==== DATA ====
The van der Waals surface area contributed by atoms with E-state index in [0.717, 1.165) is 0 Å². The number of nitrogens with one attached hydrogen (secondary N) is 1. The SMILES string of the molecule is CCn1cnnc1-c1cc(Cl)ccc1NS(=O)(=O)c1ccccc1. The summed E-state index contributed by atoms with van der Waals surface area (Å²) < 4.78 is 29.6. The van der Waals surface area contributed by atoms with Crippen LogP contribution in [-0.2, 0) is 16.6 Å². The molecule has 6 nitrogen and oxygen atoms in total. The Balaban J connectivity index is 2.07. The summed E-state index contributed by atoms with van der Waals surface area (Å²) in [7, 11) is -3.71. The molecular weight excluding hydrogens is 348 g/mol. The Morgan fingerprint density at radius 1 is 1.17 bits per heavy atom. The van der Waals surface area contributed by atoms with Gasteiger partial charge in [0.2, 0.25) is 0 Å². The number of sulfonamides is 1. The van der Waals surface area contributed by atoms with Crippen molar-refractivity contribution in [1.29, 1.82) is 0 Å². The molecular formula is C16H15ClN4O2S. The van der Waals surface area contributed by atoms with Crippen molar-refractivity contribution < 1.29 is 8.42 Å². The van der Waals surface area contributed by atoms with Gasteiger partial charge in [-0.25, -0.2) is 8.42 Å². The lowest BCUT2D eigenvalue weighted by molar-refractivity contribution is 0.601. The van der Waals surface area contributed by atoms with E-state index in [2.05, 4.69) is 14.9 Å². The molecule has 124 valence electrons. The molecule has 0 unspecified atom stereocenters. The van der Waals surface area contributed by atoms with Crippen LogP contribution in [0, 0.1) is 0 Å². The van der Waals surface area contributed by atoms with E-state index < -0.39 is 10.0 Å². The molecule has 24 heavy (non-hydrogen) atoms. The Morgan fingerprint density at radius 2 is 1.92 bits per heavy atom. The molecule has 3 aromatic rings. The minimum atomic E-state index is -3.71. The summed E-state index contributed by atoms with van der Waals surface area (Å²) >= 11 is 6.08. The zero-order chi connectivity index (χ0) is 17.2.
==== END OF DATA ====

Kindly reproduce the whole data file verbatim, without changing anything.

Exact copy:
The van der Waals surface area contributed by atoms with E-state index in [0.717, 1.165) is 0 Å². The number of nitrogens with one attached hydrogen (secondary N) is 1. The SMILES string of the molecule is CCn1cnnc1-c1cc(Cl)ccc1NS(=O)(=O)c1ccccc1. The summed E-state index contributed by atoms with van der Waals surface area (Å²) < 4.78 is 29.6. The van der Waals surface area contributed by atoms with Crippen LogP contribution in [-0.2, 0) is 16.6 Å². The molecule has 6 nitrogen and oxygen atoms in total. The Balaban J connectivity index is 2.07. The summed E-state index contributed by atoms with van der Waals surface area (Å²) in [7, 11) is -3.71. The molecular weight excluding hydrogens is 348 g/mol. The Morgan fingerprint density at radius 1 is 1.17 bits per heavy atom. The van der Waals surface area contributed by atoms with Gasteiger partial charge in [0.2, 0.25) is 0 Å². The number of sulfonamides is 1. The van der Waals surface area contributed by atoms with Crippen molar-refractivity contribution in [1.29, 1.82) is 0 Å². The molecular formula is C16H15ClN4O2S. The van der Waals surface area contributed by atoms with Crippen molar-refractivity contribution < 1.29 is 8.42 Å². The van der Waals surface area contributed by atoms with Gasteiger partial charge in [-0.25, -0.2) is 8.42 Å². The lowest BCUT2D eigenvalue weighted by molar-refractivity contribution is 0.601. The van der Waals surface area contributed by atoms with E-state index in [2.05, 4.69) is 14.9 Å². The molecule has 124 valence electrons. The molecule has 0 unspecified atom stereocenters. The van der Waals surface area contributed by atoms with Crippen LogP contribution in [0, 0.1) is 0 Å². The van der Waals surface area contributed by atoms with E-state index < -0.39 is 10.0 Å². The molecule has 24 heavy (non-hydrogen) atoms. The Morgan fingerprint density at radius 2 is 1.92 bits per heavy atom. The molecule has 3 aromatic rings. The minimum atomic E-state index is -3.71. The summed E-state index contributed by atoms with van der Waals surface area (Å²) >= 11 is 6.08. The zero-order chi connectivity index (χ0) is 17.2.